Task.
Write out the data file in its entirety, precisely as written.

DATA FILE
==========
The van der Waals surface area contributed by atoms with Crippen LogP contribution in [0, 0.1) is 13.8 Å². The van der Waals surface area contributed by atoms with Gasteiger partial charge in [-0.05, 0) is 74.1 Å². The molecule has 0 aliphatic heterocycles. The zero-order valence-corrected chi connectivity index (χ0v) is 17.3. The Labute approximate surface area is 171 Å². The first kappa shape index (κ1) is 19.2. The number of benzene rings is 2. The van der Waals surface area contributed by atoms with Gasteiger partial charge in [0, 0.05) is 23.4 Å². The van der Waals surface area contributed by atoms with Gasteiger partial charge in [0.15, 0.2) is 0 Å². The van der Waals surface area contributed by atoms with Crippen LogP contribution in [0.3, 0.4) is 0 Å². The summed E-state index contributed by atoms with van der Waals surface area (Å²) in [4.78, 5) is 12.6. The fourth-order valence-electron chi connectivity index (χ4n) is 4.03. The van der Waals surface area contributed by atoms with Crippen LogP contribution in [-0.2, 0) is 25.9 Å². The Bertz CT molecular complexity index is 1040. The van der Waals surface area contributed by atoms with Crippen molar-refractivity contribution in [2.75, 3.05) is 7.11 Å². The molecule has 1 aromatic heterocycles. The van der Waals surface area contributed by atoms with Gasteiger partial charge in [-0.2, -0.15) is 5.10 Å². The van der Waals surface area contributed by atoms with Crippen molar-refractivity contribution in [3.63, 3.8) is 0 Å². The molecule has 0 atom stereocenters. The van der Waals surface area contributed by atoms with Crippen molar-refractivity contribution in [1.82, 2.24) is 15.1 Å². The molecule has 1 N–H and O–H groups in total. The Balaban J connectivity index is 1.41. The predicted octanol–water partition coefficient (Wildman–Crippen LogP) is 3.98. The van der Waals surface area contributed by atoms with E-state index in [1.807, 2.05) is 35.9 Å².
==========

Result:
The van der Waals surface area contributed by atoms with Crippen LogP contribution in [0, 0.1) is 13.8 Å². The van der Waals surface area contributed by atoms with Gasteiger partial charge in [-0.05, 0) is 74.1 Å². The molecule has 0 aliphatic heterocycles. The zero-order valence-corrected chi connectivity index (χ0v) is 17.3. The Labute approximate surface area is 171 Å². The first kappa shape index (κ1) is 19.2. The number of benzene rings is 2. The van der Waals surface area contributed by atoms with Gasteiger partial charge in [0, 0.05) is 23.4 Å². The van der Waals surface area contributed by atoms with Gasteiger partial charge in [0.15, 0.2) is 0 Å². The van der Waals surface area contributed by atoms with Crippen LogP contribution in [0.3, 0.4) is 0 Å². The summed E-state index contributed by atoms with van der Waals surface area (Å²) in [4.78, 5) is 12.6. The fourth-order valence-electron chi connectivity index (χ4n) is 4.03. The van der Waals surface area contributed by atoms with Crippen LogP contribution in [-0.2, 0) is 25.9 Å². The Bertz CT molecular complexity index is 1040. The van der Waals surface area contributed by atoms with Crippen molar-refractivity contribution in [2.75, 3.05) is 7.11 Å². The molecule has 1 aromatic heterocycles. The van der Waals surface area contributed by atoms with Gasteiger partial charge in [-0.2, -0.15) is 5.10 Å². The van der Waals surface area contributed by atoms with Crippen molar-refractivity contribution in [3.63, 3.8) is 0 Å². The molecule has 0 atom stereocenters. The van der Waals surface area contributed by atoms with Crippen molar-refractivity contribution in [1.82, 2.24) is 15.1 Å². The molecule has 1 N–H and O–H groups in total. The Balaban J connectivity index is 1.41. The predicted octanol–water partition coefficient (Wildman–Crippen LogP) is 3.98. The van der Waals surface area contributed by atoms with E-state index in [1.807, 2.05) is 35.9 Å².